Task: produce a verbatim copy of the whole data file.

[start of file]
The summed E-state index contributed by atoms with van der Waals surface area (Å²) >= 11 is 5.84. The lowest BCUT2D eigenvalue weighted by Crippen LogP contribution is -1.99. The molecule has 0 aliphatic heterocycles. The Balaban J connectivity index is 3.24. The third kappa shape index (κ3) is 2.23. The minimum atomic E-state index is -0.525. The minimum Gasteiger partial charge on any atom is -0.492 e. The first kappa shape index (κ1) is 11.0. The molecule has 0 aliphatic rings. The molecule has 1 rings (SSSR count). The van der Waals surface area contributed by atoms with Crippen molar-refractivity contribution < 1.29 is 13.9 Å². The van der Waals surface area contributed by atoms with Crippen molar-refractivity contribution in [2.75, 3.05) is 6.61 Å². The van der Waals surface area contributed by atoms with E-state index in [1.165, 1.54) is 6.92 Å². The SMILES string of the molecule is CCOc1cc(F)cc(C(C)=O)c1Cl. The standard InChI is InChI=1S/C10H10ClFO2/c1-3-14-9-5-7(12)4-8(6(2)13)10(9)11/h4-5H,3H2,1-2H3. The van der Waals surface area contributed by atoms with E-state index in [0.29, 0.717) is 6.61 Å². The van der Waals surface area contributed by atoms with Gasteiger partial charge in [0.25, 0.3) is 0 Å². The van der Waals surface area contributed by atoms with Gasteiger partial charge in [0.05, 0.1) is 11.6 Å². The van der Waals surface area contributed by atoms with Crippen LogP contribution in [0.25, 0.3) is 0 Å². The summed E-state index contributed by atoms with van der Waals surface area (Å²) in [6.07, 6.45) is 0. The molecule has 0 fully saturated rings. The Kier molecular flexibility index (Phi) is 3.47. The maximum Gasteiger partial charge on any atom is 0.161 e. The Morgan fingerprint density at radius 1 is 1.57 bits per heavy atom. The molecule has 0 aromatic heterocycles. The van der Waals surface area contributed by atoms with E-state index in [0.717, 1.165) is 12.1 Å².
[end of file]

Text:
The summed E-state index contributed by atoms with van der Waals surface area (Å²) >= 11 is 5.84. The lowest BCUT2D eigenvalue weighted by Crippen LogP contribution is -1.99. The molecule has 0 aliphatic heterocycles. The Balaban J connectivity index is 3.24. The third kappa shape index (κ3) is 2.23. The minimum atomic E-state index is -0.525. The minimum Gasteiger partial charge on any atom is -0.492 e. The first kappa shape index (κ1) is 11.0. The molecule has 0 aliphatic rings. The molecule has 1 rings (SSSR count). The van der Waals surface area contributed by atoms with Crippen molar-refractivity contribution < 1.29 is 13.9 Å². The van der Waals surface area contributed by atoms with Crippen molar-refractivity contribution in [2.75, 3.05) is 6.61 Å². The van der Waals surface area contributed by atoms with E-state index in [1.165, 1.54) is 6.92 Å². The SMILES string of the molecule is CCOc1cc(F)cc(C(C)=O)c1Cl. The standard InChI is InChI=1S/C10H10ClFO2/c1-3-14-9-5-7(12)4-8(6(2)13)10(9)11/h4-5H,3H2,1-2H3. The van der Waals surface area contributed by atoms with E-state index in [0.29, 0.717) is 6.61 Å². The van der Waals surface area contributed by atoms with Gasteiger partial charge in [0.25, 0.3) is 0 Å². The van der Waals surface area contributed by atoms with Gasteiger partial charge in [0.05, 0.1) is 11.6 Å². The van der Waals surface area contributed by atoms with Crippen LogP contribution in [0.25, 0.3) is 0 Å². The summed E-state index contributed by atoms with van der Waals surface area (Å²) in [6.07, 6.45) is 0. The molecule has 0 fully saturated rings. The Kier molecular flexibility index (Phi) is 3.47. The maximum Gasteiger partial charge on any atom is 0.161 e. The Morgan fingerprint density at radius 1 is 1.57 bits per heavy atom. The molecule has 0 aromatic heterocycles. The van der Waals surface area contributed by atoms with E-state index in [0.717, 1.165) is 12.1 Å².